Book Review: The Grand Paradox

In his second book, The Grand Paradox, Ken Wytsma provides readers with the opportunity to face their doubts and fears while finding the reassurance needed to dive deeper into relationship with the Imago Dei. Finding a balance between the messiness of life and the mysteriousness of God, Wytsma summarizes that, “faith is often characterized less by clarity than by confusion. (xx)” As he continues to write, Ken allows the reader to ask questions often faced by Christians in this messy world. Some of the questions include (7):
• Do we have the wrong definition of faith? (Chapter 3)
• I have doubts…does that mean I don’t have faith? (Chapter 7)
• What is God calling me, personally, to do? (Chapter 8 & 9)
These questions, amongst others, provide the backbone for examining the Christian life lived amongst the messiness and the mysteriousness of God. This paradox “is learning to ‘live the questions’ faith engenders. (13)” The ability to survive a life of faith with one’s faith in tact seems to be getting more difficult, yet this catch-22 can lead to wrestling with God’s plan for one’s life.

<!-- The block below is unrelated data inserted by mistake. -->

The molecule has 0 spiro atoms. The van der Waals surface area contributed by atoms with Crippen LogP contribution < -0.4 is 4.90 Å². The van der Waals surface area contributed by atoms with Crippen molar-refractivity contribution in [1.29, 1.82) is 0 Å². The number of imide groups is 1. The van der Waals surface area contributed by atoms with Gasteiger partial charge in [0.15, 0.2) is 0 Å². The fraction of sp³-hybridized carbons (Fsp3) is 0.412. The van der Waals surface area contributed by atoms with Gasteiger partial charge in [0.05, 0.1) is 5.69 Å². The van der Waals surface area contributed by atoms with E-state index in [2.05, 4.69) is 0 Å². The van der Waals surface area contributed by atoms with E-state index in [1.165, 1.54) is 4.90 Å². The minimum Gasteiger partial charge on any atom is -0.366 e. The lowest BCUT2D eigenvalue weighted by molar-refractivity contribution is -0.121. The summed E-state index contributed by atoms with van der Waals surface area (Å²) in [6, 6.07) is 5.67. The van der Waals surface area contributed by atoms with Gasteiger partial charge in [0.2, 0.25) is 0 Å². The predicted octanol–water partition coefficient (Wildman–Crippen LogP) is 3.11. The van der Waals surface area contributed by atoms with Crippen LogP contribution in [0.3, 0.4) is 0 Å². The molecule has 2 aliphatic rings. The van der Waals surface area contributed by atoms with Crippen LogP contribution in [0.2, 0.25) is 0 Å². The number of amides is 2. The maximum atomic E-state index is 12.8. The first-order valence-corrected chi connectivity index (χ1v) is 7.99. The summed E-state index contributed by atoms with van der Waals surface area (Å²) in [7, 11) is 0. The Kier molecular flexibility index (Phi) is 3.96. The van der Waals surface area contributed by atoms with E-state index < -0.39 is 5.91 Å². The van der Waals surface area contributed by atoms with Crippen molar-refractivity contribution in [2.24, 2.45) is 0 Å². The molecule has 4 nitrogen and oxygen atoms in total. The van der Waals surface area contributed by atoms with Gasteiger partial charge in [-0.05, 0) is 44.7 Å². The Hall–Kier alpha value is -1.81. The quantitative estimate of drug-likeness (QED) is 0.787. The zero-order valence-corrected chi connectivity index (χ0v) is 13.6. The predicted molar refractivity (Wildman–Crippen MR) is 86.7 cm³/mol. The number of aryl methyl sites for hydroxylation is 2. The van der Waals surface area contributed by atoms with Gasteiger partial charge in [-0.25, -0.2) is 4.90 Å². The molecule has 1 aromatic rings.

From this point of discussion, Wytsma continues to build on the definition of faith with the ideology that faith is perplexing, unreasonable, and scary, yet it requires a blind leap to trust. (41) “A common theme in the Old and New Testaments is that ‘the just shall live by faith’. (53)” Wytsma answers, “if we are not looking out for ourselves, then we have to trust that God is looking out for us. (53)” This creates the paradox found later through addressing doubt.
The paradox between faith and doubt is a complex structure that many pastors today believe should not be within the person of faith. In The Grand Paradox, Wytsma identifies two types of doubt: honest doubt and stupid doubt. (65) Honest doubts begin when we:
• Encounter the complexity of the universe
• Confront evil in the world
• Feel lost or broken
• Can’t find God
In the end, doubt creates a need for answers, but the answers rarely provide the needed reasoning; another paradox that Wytsma goes on to answer in depth in later chapters.
Throughout The Grand Paradox, there are tremendous resources for those who struggle within their faith, those who have little faith, and those who are strong in their faith. As a book written by a pastor, college president, and conference founder the candor that Wytsma writes with provides for the right atmosphere to allow one’s doubts and fears to marinade in the correct responses. This book is the perfect resource for the strong of faith, and a needed resource for those who struggle to comprehend their place in God.

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